You have probably face some clients that will look at your baked goodies with a reaction like… “No one would ever pay that much for cookies, cupcakes or whatever!” and I understand that situation, because I used to believe that too…but it’s simply not true. Not long ago when I was still baking to the public I was charging a fair price for my baked goods and I’ll still sell everything!
You see, there are different factors involved to your overall cost per cookie for profit like: Indirect or allocated costs this means costs that relate to the general running of your business, not directly to the making of the cookies, such as rent, insurance, and utilities; also how much your competitors are charging, if they sale, how much is your target market willing to pay, cost of ingredients, your rate of speed, labor, packaging etc… I used to do this as a business so as you can see there are more things involved. Even if we were to assume that you are using the exact ingredients as a fellow decorator; therefore, the only way to guarantee profitability is to figure out your own costs accurately and price your cookies accordingly.
Pricing is always a challenge since consumers don’t expect to be paying upwards of $4 for one cookie if they’re not already aware of time that goes into making each one. When I was selling cookies, I charged anywhere from $4, $18 or up to $23 a piece depending on the design.
The process of figure it out prices will start with these steps:
First of all you have to decide your bakery strategy, that is sustainable to your business. Here’s the 2 basics:
Walmart strategy: You can do low quality and low price, but HIGH volume. You need a lot of orders to maintain this strategy.
Mercedes strategy: You can do high quality and high price, and have low volume. This is preferable for most home bakers. We want to do excellent work but don’t have a line of customers waiting at the door.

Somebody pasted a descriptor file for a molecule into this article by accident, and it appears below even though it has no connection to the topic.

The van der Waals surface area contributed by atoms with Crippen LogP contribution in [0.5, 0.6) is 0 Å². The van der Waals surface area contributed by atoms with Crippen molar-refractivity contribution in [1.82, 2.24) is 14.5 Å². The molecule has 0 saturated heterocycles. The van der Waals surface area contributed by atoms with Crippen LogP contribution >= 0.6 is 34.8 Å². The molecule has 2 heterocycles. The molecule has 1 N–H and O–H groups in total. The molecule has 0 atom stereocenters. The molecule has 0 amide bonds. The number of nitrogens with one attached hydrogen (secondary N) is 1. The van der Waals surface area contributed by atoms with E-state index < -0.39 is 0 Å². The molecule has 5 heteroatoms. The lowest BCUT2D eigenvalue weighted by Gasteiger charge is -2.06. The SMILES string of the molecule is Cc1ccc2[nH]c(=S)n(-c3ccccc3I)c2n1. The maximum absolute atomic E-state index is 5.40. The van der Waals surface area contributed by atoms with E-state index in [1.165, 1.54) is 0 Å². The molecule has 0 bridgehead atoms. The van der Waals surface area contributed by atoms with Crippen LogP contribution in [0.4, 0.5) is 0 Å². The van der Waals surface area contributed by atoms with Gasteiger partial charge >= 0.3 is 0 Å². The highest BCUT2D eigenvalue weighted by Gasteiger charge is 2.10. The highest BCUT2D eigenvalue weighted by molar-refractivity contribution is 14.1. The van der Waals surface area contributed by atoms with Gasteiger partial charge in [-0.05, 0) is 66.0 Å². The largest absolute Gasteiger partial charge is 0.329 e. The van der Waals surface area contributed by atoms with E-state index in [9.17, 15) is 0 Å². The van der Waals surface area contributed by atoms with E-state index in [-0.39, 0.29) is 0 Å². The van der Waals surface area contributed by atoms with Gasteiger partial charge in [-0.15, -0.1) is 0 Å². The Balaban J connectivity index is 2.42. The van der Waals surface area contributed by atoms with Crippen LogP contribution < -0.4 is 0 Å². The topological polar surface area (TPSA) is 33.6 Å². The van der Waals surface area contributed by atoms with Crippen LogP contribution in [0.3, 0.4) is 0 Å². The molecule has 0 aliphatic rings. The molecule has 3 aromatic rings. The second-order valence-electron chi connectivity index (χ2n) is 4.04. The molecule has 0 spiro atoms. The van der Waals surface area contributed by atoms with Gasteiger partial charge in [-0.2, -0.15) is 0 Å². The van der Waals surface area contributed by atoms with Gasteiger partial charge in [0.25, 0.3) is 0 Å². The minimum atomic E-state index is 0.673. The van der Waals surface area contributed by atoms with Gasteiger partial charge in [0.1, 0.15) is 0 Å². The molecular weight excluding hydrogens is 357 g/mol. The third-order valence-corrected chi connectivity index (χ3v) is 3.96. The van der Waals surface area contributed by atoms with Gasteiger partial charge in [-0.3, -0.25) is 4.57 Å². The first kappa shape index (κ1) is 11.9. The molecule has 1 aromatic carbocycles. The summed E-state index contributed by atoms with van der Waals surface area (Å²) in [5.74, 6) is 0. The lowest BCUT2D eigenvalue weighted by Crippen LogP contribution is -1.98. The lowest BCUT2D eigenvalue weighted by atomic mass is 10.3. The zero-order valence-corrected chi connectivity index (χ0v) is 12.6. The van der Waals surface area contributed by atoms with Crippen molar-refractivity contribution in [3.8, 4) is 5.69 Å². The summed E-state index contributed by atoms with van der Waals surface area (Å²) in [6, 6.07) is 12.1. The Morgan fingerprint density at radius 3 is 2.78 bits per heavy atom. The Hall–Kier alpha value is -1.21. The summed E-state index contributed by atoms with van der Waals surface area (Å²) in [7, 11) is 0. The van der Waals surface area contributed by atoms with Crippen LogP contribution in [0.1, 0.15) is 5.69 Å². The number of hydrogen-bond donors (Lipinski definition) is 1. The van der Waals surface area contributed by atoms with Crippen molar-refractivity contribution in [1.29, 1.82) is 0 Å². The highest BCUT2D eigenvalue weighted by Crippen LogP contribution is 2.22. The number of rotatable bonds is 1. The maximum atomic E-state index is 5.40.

A lot of bakers try to say they are high quality, low cost and that may be true. For now. But that is not sustainable. If you want to build a baking business that will last, this is a strategy that’s destined to end in failure. Personally, I’m going with the Mercedes strategy for a home bakery.
1. Calculate Raw Ingredients Costs
Begin by making a list of all the raw materials needed to create your recipe.
Before you start to figure your cost per unit, you will need to break down the cost of each raw material called for in your recipe.
2. Calculating Direct Labor Costs
When it comes to decorated sugar cookies, labor costs usually far exceed raw ingredients costs. The countless hours of work and attention to detail are what make these edible pieces of art so special. You could use your better judgment to estimate how long it takes you to complete a batch of cookies from start to finish. But better yet, I recommend establishing standards for cookie types by setting a timer while you work. For example, here’s the breakdown of how long it takes me to make 30 simply decorated 3-inch cookies:
- Dough prep time (60 minutes)
- Cut and bake time (45 minutes)
- Royal icing prep time (25 minutes)
- Icing/decorating time (30 minutes)
Total estimated time for production is 160 minutes. In order to figure out my direct labor costs per batch, I divide my hourly rate of $18.00 by 60 minutes to get a labor rate of $.30 per minute. I then multiply $.30 per minute by 160 minutes to arrive at a total direct labor cost per batch of $48. To compute cost on a per cookie basis, I simply divide $48 by the recipe yield (30 cookies) which gives me $1.60 per unit (cookie) for labor.
My direct costs, excluding packaging, are now: raw ingredients + direct labor = $ per unit (cookie)
* but don’t forget that Overhead or indirect costs have to be included to price your cookies.